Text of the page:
Mangifera pajang (PROSEA)

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Plant Resources of South-East Asia
List of species

Mangifera pajang Kosterm.

Protologue: Reinwardtia 7: 20, fig. 1a-b (1965).
Family: Anacardiaceae
Chromosome number: 2n= 40

Vernacular names

  • Brunei: bambangan (Malay), mombangan
  • Indonesia: asem payang (Kutai, East Kalimantan), alim, n'cham pajay (Kenya Dayak, East Kalimantan), hambawang (Malay, West Kalimantan)
  • Malaysia: bambangan, embawang (Malay, Sabah), mawang, alim, embang (Sarawak).


Endemic to Borneo (Sarawak, Brunei, Sabah and Kalimantan), M. pajang also occurs wild in lowland dipterocarp forest and in forest on well drained alluvium. It is found in cultivation in Dayak orchards in Sabah, Sarawak, Brunei and East Kalimantan, where it is common along the Middle Mahakam, less common in West Kalimantan. This attractive fruit tree has remained confined to its native area and was introduced in fruit tree collections outside Borneo only in the 1980s.


The fruits of M. pajang, globose or ovoid, up to 20 cm in diameter, are the largest known in the genus. Though the thick flesh is coarsely fibrous, the ripe fruit is pleasant to eat, having a specific aromatic flavour. The strong smell is similar to that of bachang fruit (Mangifera foetida) but less offensive. After making longitudinal cuts with a knife through the 1 cm thick skin, the fruit is peeled like a banana. The bright deep yellow flesh forms an attractive contrast with the rough, potato brown skin. During the season they are commonly sold on Dayak markets. The skin is occasionally dried and used for sambal. In Sarawak flushing shoots are sold as a vegetable. In flower M. pajang is a beautiful ornamental with upright inflorescences.

The wood is reputed to be used.


  • A deciduous medium-sized tree up to 33 m tall, with bole up to 70 cm in diameter, buttresses absent, bark surface smooth or superficially fissured, grey or sometimes dark brown.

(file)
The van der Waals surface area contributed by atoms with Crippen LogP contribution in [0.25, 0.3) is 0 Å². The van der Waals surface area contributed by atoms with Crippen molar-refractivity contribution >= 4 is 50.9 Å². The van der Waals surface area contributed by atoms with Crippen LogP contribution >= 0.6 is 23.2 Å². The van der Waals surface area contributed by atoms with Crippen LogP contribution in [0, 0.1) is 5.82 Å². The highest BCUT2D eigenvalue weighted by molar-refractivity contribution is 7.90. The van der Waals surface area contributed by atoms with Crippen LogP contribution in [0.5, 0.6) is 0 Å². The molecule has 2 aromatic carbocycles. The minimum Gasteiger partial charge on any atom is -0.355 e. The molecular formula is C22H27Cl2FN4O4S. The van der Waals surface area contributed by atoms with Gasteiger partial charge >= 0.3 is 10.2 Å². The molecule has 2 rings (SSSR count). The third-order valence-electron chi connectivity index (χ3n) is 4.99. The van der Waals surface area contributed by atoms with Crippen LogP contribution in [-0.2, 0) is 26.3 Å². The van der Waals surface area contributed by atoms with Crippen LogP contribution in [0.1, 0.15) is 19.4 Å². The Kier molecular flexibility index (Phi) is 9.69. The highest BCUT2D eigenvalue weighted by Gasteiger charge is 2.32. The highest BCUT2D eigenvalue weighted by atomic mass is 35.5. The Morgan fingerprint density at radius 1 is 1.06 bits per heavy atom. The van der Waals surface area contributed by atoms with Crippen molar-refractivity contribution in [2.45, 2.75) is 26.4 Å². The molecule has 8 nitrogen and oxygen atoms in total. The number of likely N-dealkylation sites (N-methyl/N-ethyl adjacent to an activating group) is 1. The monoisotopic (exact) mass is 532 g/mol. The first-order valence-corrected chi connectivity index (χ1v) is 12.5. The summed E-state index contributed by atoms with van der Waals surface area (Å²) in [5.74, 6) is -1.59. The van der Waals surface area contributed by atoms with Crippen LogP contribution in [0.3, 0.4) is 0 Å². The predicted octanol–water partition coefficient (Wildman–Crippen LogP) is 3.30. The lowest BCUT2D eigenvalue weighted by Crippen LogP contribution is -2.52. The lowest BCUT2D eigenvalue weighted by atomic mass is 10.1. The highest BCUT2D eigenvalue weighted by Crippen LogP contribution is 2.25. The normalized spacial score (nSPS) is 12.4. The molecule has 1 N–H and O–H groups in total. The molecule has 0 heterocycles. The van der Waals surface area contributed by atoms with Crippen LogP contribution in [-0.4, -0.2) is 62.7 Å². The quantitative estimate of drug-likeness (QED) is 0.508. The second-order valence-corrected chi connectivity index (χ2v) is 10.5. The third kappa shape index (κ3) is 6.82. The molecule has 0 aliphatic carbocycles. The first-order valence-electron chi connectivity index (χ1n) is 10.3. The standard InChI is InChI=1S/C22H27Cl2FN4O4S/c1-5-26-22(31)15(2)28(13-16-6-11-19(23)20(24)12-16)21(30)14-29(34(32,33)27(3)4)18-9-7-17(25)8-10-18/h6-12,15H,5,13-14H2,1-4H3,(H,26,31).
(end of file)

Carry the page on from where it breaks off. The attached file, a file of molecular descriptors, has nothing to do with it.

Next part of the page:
• Leaves elliptical-oblong to subovate-oblong, (17-)28-45 cm × (7-)10-15 cm, rigidly coriaceous, nerves prominent, petiole (2-)5-7 cm long.
  • Inflorescence a terminal and subterminal panicle, erect, pyramidal, up to 30 cm long, densely flowered, glabrous, fragrant.
  • Flowers 5-merous, petals up to 9 mm long, outside pinkish-white, inside purple, becoming yellowish after anthesis, with 3 ridges confluent at base, disk stipe-like, one or two stamens fertile, staminodes smaller and unequal, filaments connate at base; ovary white.
  • Fruit a globose or ovoid drupe, 9.5-12(-20) cm × 6.5-10(-17) cm, rough, potato-brown with numerous brown lenticels, flesh bright deep yellow, sweet-acid, pleasantly aromatic, fibrous.
  • Stone plump, ca. 9 cm × 6.5 cm × 4.5 cm, endocarp woody, up to 5 mm thick, seed monoembryonic.

M. pajang is rarely found in forest but is common in cultivation; it avoids swampy locations. The bark exudes an irritant sap that blisters the skin. In Sabah trees flower in April-May and fruit between July and September; in East Kalimantan the fruiting season is December-March.

M. pajang resembles M. foetida in bloom; it is different notably by its longer leaves with prominent nerves and by its large brown fruits.

In orchards where M. pajang and M. foetida are grown together, naturally occurring cross-pollination has given rise to hybrid forms whose leaves and fruits have characteristics of the two species.


The species occur chiefly in primary lowland forest in the wet tropics. They are adapted to areas with abundant rainfall, evenly distributed over the year, and are grown up to elevations above 1000 m.


Propagation is by seed. The seedlings require much moisture and light shade. They tolerate much shade but later on grow also well in full light. Budding is performed after the modified Forkert method with buds of non-petioled wood on one-year-old rootstocks, during the dry season. Spacing for orchard planting should be 14-16 m.

Trunk borers (Rhytidodera simulans, a longicorn beetle) may damage and kill branches, but the tree retains its viability. The attacks of the bark by Arbela are more superficial. The fruit is often damaged by the mango weevil, Cryptorrhynchus mangiferae, whose larvae feed in the flesh.

The fruits are harvested during the rainy season, in West Java from October to December.


M. pajang is a new discovery; its large, aromatic rather than odorous fruits may have a strong appeal elsewhere in South-East Asia. All horticultural aspects of this crop need further investigation.


  • Ding Hou, 1978. Anacardiaceae. In: van Steenis, C.G.G.J. (Editor): Flora Malesiana. Series 1. Vol. 8. pp. 435-437.
  • Molesworth Allen, B., 1967. Malayan fruits. Donald Moore Press, Singapore. pp. 9-11.
  • Mukherjee, S.K., 1949. A monograph of the genus Mangifera L. Lloydia 12: 73-136.

162, 328, 673. timbers


  • J.M. Bompard